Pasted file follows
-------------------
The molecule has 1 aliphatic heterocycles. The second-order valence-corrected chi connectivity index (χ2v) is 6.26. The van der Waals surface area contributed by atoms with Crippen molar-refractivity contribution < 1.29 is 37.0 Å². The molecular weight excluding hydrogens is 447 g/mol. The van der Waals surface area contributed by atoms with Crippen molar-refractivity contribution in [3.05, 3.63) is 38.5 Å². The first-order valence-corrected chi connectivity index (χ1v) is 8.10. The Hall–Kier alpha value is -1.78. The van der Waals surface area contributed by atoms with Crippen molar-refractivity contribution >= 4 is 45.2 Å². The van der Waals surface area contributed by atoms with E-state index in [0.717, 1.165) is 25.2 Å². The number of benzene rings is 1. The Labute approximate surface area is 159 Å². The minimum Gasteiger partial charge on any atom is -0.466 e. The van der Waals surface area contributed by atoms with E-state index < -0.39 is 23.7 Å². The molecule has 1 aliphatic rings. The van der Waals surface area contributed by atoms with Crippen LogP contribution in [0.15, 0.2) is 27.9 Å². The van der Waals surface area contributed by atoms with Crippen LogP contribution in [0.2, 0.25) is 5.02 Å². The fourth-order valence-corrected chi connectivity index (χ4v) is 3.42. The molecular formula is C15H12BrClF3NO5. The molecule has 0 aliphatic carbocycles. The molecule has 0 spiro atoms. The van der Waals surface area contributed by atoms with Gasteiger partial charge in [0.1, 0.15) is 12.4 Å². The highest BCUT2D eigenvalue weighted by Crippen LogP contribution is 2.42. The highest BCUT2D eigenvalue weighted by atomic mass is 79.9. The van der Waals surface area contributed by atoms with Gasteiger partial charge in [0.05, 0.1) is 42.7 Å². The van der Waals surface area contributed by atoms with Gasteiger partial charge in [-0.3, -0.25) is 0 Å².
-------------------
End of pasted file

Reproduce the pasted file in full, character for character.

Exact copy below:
The molecule has 1 aliphatic heterocycles. The second-order valence-corrected chi connectivity index (χ2v) is 6.26. The van der Waals surface area contributed by atoms with Crippen molar-refractivity contribution < 1.29 is 37.0 Å². The molecular weight excluding hydrogens is 447 g/mol. The van der Waals surface area contributed by atoms with Crippen molar-refractivity contribution in [3.05, 3.63) is 38.5 Å². The first-order valence-corrected chi connectivity index (χ1v) is 8.10. The Hall–Kier alpha value is -1.78. The van der Waals surface area contributed by atoms with Crippen molar-refractivity contribution >= 4 is 45.2 Å². The van der Waals surface area contributed by atoms with E-state index in [0.717, 1.165) is 25.2 Å². The number of benzene rings is 1. The Labute approximate surface area is 159 Å². The minimum Gasteiger partial charge on any atom is -0.466 e. The van der Waals surface area contributed by atoms with E-state index < -0.39 is 23.7 Å². The molecule has 1 aliphatic rings. The van der Waals surface area contributed by atoms with Crippen LogP contribution in [0.15, 0.2) is 27.9 Å². The van der Waals surface area contributed by atoms with Crippen LogP contribution in [0.2, 0.25) is 5.02 Å². The fourth-order valence-corrected chi connectivity index (χ4v) is 3.42. The molecular formula is C15H12BrClF3NO5. The molecule has 0 aliphatic carbocycles. The molecule has 0 spiro atoms. The van der Waals surface area contributed by atoms with Gasteiger partial charge in [0.1, 0.15) is 12.4 Å². The highest BCUT2D eigenvalue weighted by Crippen LogP contribution is 2.42. The highest BCUT2D eigenvalue weighted by atomic mass is 79.9. The van der Waals surface area contributed by atoms with Gasteiger partial charge in [0.05, 0.1) is 42.7 Å². The van der Waals surface area contributed by atoms with Gasteiger partial charge in [-0.3, -0.25) is 0 Å².